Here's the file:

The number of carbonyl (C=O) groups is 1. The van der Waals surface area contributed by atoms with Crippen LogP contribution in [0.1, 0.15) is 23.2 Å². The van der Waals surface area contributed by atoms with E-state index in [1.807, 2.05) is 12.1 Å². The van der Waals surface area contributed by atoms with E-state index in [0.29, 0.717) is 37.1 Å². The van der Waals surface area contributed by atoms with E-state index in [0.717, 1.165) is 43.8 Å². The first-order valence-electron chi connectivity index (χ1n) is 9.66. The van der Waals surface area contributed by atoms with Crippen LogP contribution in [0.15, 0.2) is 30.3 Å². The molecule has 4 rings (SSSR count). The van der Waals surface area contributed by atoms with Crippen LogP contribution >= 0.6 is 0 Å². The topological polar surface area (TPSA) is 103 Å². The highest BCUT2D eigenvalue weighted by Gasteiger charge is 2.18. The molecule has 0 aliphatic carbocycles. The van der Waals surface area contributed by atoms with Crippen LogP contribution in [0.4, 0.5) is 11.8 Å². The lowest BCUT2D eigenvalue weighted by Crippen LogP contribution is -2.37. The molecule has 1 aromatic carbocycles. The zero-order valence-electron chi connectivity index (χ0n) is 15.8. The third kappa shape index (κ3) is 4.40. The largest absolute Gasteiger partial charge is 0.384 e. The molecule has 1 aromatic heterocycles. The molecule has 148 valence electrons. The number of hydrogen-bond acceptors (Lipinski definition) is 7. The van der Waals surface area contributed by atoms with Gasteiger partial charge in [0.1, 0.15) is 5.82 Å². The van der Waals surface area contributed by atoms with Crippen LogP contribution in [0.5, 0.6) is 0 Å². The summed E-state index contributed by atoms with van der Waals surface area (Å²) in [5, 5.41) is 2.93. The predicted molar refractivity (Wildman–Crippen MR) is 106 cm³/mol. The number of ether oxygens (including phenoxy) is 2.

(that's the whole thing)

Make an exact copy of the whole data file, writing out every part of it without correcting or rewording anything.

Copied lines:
The number of carbonyl (C=O) groups is 1. The van der Waals surface area contributed by atoms with Crippen LogP contribution in [0.1, 0.15) is 23.2 Å². The van der Waals surface area contributed by atoms with E-state index in [1.807, 2.05) is 12.1 Å². The van der Waals surface area contributed by atoms with E-state index in [0.29, 0.717) is 37.1 Å². The van der Waals surface area contributed by atoms with E-state index in [0.717, 1.165) is 43.8 Å². The first-order valence-electron chi connectivity index (χ1n) is 9.66. The van der Waals surface area contributed by atoms with Crippen LogP contribution in [0.15, 0.2) is 30.3 Å². The molecule has 4 rings (SSSR count). The van der Waals surface area contributed by atoms with Crippen LogP contribution >= 0.6 is 0 Å². The topological polar surface area (TPSA) is 103 Å². The highest BCUT2D eigenvalue weighted by Gasteiger charge is 2.18. The molecule has 0 aliphatic carbocycles. The van der Waals surface area contributed by atoms with Crippen LogP contribution in [0.4, 0.5) is 11.8 Å². The lowest BCUT2D eigenvalue weighted by Crippen LogP contribution is -2.37. The molecule has 1 aromatic carbocycles. The zero-order valence-electron chi connectivity index (χ0n) is 15.8. The third kappa shape index (κ3) is 4.40. The largest absolute Gasteiger partial charge is 0.384 e. The molecule has 1 aromatic heterocycles. The molecule has 148 valence electrons. The number of hydrogen-bond acceptors (Lipinski definition) is 7. The van der Waals surface area contributed by atoms with Gasteiger partial charge in [0.1, 0.15) is 5.82 Å². The van der Waals surface area contributed by atoms with Crippen LogP contribution in [0.5, 0.6) is 0 Å². The summed E-state index contributed by atoms with van der Waals surface area (Å²) in [5, 5.41) is 2.93. The predicted molar refractivity (Wildman–Crippen MR) is 106 cm³/mol. The number of ether oxygens (including phenoxy) is 2.